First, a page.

Abbey Eucharist Easter 7. 2008

4 May 2008 at :00 am

I have had to face the death of a number of people quite close to me recently and a conversation I had with a friend, whom I hope is not near his death (!), led me to reflect a bit more on this subject, which we tend to avoid, as I looked at today’s Gospel reading. My friend is only 62 but he said that he was having to face the fact that he would not achieve some of the things in his life that he thought he would achieve. That led on, as you might imagine, into a significant conversation.

Today’s reading from St John’s Gospel is also a significant conversation, which I am sure we are meant to listen in to, and is also a profound reflection on Jesus’ life as he faces his own immanent death. When the ageing Maurice Chevalier was asked how he felt about old age he said, “I prefer it to the alternative.” Woody Allen once said, “It’s not that I’m afraid to die. I just don’t want to be there when it happens.” But in Jesus’ prayer, his conversation with the Father, we find no desperation or pleading but rather a deepening of the relationship between Father and Son and a reflection on their shared mission. We see that in the opening words of this passage: “after Jesus had spoken these words (to his disciples), he looked up to heaven and said...” This metaphor is meant to make us aware that Jesus’ consciousness is focussed on the divine presence, a focus that intensifies during Jesus’ prayer.

As we think of this, we find an inspirational vision in the writings of St Augustine of Hippo (354-430) who said,

“All shall be Amen and Alleluia.
We shall rest and we shall see, We shall see and we shall know,
We shall know, and we shall love, We shall love and we shall praise.
Behold our end which is no end.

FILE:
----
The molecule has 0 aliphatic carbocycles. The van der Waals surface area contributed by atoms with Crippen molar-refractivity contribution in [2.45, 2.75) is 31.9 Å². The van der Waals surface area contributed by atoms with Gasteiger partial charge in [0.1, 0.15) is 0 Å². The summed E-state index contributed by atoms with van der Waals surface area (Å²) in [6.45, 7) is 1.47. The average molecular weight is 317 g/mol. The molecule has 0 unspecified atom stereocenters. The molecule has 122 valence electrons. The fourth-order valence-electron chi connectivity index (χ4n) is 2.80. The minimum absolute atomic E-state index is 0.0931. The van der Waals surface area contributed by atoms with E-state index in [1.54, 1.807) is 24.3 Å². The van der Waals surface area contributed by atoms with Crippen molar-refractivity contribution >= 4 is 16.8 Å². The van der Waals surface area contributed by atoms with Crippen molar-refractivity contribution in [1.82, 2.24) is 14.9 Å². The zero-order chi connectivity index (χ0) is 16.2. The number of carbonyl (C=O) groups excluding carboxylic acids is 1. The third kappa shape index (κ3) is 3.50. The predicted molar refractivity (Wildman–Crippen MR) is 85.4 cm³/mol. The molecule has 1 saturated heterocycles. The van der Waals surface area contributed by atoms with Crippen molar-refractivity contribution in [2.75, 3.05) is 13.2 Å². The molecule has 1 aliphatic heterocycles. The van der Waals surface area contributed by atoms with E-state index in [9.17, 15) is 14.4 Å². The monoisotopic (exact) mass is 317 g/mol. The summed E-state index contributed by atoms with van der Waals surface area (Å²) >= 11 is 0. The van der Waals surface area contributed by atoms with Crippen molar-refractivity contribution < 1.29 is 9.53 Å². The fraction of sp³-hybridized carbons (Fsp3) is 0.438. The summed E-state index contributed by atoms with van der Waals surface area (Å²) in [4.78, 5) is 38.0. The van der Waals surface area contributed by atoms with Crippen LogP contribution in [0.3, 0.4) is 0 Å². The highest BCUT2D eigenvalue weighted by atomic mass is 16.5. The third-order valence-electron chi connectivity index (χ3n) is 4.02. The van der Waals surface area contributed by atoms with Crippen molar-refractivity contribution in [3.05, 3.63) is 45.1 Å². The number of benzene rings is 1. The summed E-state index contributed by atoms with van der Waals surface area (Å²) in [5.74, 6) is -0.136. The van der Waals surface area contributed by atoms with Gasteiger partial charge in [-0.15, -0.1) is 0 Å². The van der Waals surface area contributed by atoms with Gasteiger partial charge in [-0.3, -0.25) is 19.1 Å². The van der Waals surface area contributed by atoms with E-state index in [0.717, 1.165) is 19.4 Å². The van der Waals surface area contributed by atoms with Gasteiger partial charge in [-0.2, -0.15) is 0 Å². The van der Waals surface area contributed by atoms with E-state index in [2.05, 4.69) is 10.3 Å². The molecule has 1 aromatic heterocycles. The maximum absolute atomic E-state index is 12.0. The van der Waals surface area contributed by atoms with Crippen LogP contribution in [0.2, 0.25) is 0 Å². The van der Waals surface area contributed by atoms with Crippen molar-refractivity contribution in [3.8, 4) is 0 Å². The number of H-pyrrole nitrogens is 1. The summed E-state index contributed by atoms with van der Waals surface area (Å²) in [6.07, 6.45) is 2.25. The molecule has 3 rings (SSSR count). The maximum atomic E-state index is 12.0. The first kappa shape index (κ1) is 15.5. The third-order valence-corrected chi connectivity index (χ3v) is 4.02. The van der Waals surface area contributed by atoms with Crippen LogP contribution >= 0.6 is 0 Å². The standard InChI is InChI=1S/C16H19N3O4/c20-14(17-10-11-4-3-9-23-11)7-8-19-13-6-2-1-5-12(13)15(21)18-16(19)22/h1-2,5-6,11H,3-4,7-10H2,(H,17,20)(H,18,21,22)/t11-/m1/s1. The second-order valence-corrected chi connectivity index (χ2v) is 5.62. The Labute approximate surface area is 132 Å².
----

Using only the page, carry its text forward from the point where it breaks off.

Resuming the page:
Rest… See…love…praise - this is the pattern for the Church, a community where we can rest, see, love and praise.

Heaven is being taken into God’s future. Describing this, one of the great Anglican theologians of recent times, Austin Farrar, said, “The end of man is endless Godhead endlessly possessed”, but that end flows back in glory on our mortal days, and gives hope and meaning to whatever Christians do for love of God or love of one another. Expressing this in other words, the 20th Century monk Thomas Merton said, “Your life is shaped by the end you live for. You are made in the image of what you desire." Now, of course we cannot in this life wholly possess the end that we pursue but Jesus’ prayer shows us how we can shape our lives by the end that we long for.

But when we hear that very calm and confident passage where Jesus is so sure that he has accomplished the mission his Father intended for him, we know how much it is at odds with our own lives with our arbitrary, fretful, capricious experiences of death and dying. But here we listen to Jesus’ confident worlds: I glorified you on earth by finishing the work that you gave me to do.” I suspect that most of our prayers have a different sense – opportunities missed, sorrow for wrongdoing, and trepidation in the face of darkness. For on one level there is no perfect death and there is no right time. I remember as a young curate being bemused by the comment of a mourner - “Why did she have to die now?” “Well”, I thought, “she was 86!” But perhaps I understand the question now.